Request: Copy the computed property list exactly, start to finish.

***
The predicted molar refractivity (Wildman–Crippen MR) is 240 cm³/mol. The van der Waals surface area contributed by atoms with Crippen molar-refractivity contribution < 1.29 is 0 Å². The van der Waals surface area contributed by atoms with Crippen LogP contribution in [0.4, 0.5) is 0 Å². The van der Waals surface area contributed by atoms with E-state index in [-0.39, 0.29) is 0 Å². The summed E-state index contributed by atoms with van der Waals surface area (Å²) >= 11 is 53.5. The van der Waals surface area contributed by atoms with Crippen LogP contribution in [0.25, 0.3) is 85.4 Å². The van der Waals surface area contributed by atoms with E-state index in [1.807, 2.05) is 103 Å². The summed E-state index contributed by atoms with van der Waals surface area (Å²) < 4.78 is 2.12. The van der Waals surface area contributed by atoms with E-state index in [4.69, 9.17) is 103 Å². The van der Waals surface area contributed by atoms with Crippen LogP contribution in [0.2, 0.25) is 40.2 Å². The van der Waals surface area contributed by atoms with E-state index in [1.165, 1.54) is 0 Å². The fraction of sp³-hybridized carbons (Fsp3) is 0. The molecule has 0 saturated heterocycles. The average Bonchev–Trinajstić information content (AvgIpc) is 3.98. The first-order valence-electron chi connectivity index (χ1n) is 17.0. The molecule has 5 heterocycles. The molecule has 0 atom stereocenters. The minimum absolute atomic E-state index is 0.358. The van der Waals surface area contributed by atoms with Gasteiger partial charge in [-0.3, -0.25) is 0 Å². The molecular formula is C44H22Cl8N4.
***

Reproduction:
The predicted molar refractivity (Wildman–Crippen MR) is 240 cm³/mol. The van der Waals surface area contributed by atoms with Crippen molar-refractivity contribution < 1.29 is 0 Å². The van der Waals surface area contributed by atoms with Crippen LogP contribution in [0.4, 0.5) is 0 Å². The van der Waals surface area contributed by atoms with E-state index in [-0.39, 0.29) is 0 Å². The summed E-state index contributed by atoms with van der Waals surface area (Å²) >= 11 is 53.5. The van der Waals surface area contributed by atoms with Crippen LogP contribution in [0.25, 0.3) is 85.4 Å². The van der Waals surface area contributed by atoms with E-state index in [1.807, 2.05) is 103 Å². The summed E-state index contributed by atoms with van der Waals surface area (Å²) < 4.78 is 2.12. The van der Waals surface area contributed by atoms with E-state index in [4.69, 9.17) is 103 Å². The van der Waals surface area contributed by atoms with Crippen LogP contribution in [0.2, 0.25) is 40.2 Å². The van der Waals surface area contributed by atoms with E-state index in [1.165, 1.54) is 0 Å². The fraction of sp³-hybridized carbons (Fsp3) is 0. The molecule has 0 saturated heterocycles. The average Bonchev–Trinajstić information content (AvgIpc) is 3.98. The first-order valence-electron chi connectivity index (χ1n) is 17.0. The molecule has 5 heterocycles. The molecule has 0 atom stereocenters. The minimum absolute atomic E-state index is 0.358. The van der Waals surface area contributed by atoms with Gasteiger partial charge in [-0.3, -0.25) is 0 Å². The molecular formula is C44H22Cl8N4.